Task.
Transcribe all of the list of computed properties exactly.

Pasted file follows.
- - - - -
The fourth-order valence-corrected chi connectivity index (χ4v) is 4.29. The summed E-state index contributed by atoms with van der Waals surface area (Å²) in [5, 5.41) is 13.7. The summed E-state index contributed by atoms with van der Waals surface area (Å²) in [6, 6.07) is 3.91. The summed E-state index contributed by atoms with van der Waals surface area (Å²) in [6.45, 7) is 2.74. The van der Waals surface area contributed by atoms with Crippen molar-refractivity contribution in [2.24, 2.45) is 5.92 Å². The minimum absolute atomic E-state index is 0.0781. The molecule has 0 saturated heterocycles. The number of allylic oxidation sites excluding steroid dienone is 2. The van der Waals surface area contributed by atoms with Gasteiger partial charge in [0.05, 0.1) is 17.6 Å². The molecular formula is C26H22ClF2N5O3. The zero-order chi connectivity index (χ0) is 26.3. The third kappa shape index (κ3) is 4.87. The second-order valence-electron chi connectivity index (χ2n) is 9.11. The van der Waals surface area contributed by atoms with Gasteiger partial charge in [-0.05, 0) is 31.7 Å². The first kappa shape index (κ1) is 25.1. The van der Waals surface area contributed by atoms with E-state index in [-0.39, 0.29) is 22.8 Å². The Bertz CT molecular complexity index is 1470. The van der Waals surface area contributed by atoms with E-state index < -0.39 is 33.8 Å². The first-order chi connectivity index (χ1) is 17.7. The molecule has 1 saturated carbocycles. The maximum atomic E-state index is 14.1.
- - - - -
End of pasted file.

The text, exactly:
The fourth-order valence-corrected chi connectivity index (χ4v) is 4.29. The summed E-state index contributed by atoms with van der Waals surface area (Å²) in [5, 5.41) is 13.7. The summed E-state index contributed by atoms with van der Waals surface area (Å²) in [6, 6.07) is 3.91. The summed E-state index contributed by atoms with van der Waals surface area (Å²) in [6.45, 7) is 2.74. The van der Waals surface area contributed by atoms with Crippen molar-refractivity contribution in [2.24, 2.45) is 5.92 Å². The minimum absolute atomic E-state index is 0.0781. The molecule has 0 saturated heterocycles. The number of allylic oxidation sites excluding steroid dienone is 2. The van der Waals surface area contributed by atoms with Gasteiger partial charge in [0.05, 0.1) is 17.6 Å². The molecular formula is C26H22ClF2N5O3. The zero-order chi connectivity index (χ0) is 26.3. The third kappa shape index (κ3) is 4.87. The second-order valence-electron chi connectivity index (χ2n) is 9.11. The van der Waals surface area contributed by atoms with Gasteiger partial charge in [-0.05, 0) is 31.7 Å². The first kappa shape index (κ1) is 25.1. The van der Waals surface area contributed by atoms with E-state index in [-0.39, 0.29) is 22.8 Å². The Bertz CT molecular complexity index is 1470. The van der Waals surface area contributed by atoms with E-state index < -0.39 is 33.8 Å². The first-order chi connectivity index (χ1) is 17.7. The molecule has 1 saturated carbocycles. The maximum atomic E-state index is 14.1.